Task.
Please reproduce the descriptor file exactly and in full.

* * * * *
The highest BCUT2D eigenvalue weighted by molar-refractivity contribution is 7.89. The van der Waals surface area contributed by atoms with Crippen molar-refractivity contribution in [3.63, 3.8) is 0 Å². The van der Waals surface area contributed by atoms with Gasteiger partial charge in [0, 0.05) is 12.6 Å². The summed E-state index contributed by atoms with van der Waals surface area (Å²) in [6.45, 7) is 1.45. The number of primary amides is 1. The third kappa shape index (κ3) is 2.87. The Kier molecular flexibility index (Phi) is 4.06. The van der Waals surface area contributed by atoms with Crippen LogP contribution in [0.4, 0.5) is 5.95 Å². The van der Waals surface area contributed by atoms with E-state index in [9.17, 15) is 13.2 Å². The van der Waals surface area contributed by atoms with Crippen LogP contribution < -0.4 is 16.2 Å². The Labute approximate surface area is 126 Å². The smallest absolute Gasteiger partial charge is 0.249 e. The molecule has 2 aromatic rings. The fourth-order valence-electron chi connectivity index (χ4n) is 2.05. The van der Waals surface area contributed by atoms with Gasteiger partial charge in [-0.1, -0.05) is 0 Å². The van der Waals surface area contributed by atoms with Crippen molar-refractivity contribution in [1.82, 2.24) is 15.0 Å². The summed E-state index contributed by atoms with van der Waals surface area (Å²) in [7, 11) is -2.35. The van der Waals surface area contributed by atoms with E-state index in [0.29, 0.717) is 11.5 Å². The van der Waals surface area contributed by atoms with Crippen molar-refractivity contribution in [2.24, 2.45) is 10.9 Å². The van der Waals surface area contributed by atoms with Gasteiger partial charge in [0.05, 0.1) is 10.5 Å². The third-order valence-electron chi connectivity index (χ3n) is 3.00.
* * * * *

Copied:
The highest BCUT2D eigenvalue weighted by molar-refractivity contribution is 7.89. The van der Waals surface area contributed by atoms with Crippen molar-refractivity contribution in [3.63, 3.8) is 0 Å². The van der Waals surface area contributed by atoms with Gasteiger partial charge in [0, 0.05) is 12.6 Å². The summed E-state index contributed by atoms with van der Waals surface area (Å²) in [6.45, 7) is 1.45. The number of primary amides is 1. The third kappa shape index (κ3) is 2.87. The Kier molecular flexibility index (Phi) is 4.06. The van der Waals surface area contributed by atoms with Crippen LogP contribution in [0.4, 0.5) is 5.95 Å². The van der Waals surface area contributed by atoms with E-state index in [9.17, 15) is 13.2 Å². The van der Waals surface area contributed by atoms with Crippen LogP contribution < -0.4 is 16.2 Å². The Labute approximate surface area is 126 Å². The smallest absolute Gasteiger partial charge is 0.249 e. The molecule has 2 aromatic rings. The fourth-order valence-electron chi connectivity index (χ4n) is 2.05. The van der Waals surface area contributed by atoms with Gasteiger partial charge in [-0.1, -0.05) is 0 Å². The van der Waals surface area contributed by atoms with Crippen molar-refractivity contribution in [1.82, 2.24) is 15.0 Å². The summed E-state index contributed by atoms with van der Waals surface area (Å²) in [7, 11) is -2.35. The van der Waals surface area contributed by atoms with E-state index in [0.29, 0.717) is 11.5 Å². The van der Waals surface area contributed by atoms with Crippen molar-refractivity contribution in [2.24, 2.45) is 10.9 Å². The van der Waals surface area contributed by atoms with Gasteiger partial charge in [0.05, 0.1) is 10.5 Å². The third-order valence-electron chi connectivity index (χ3n) is 3.00.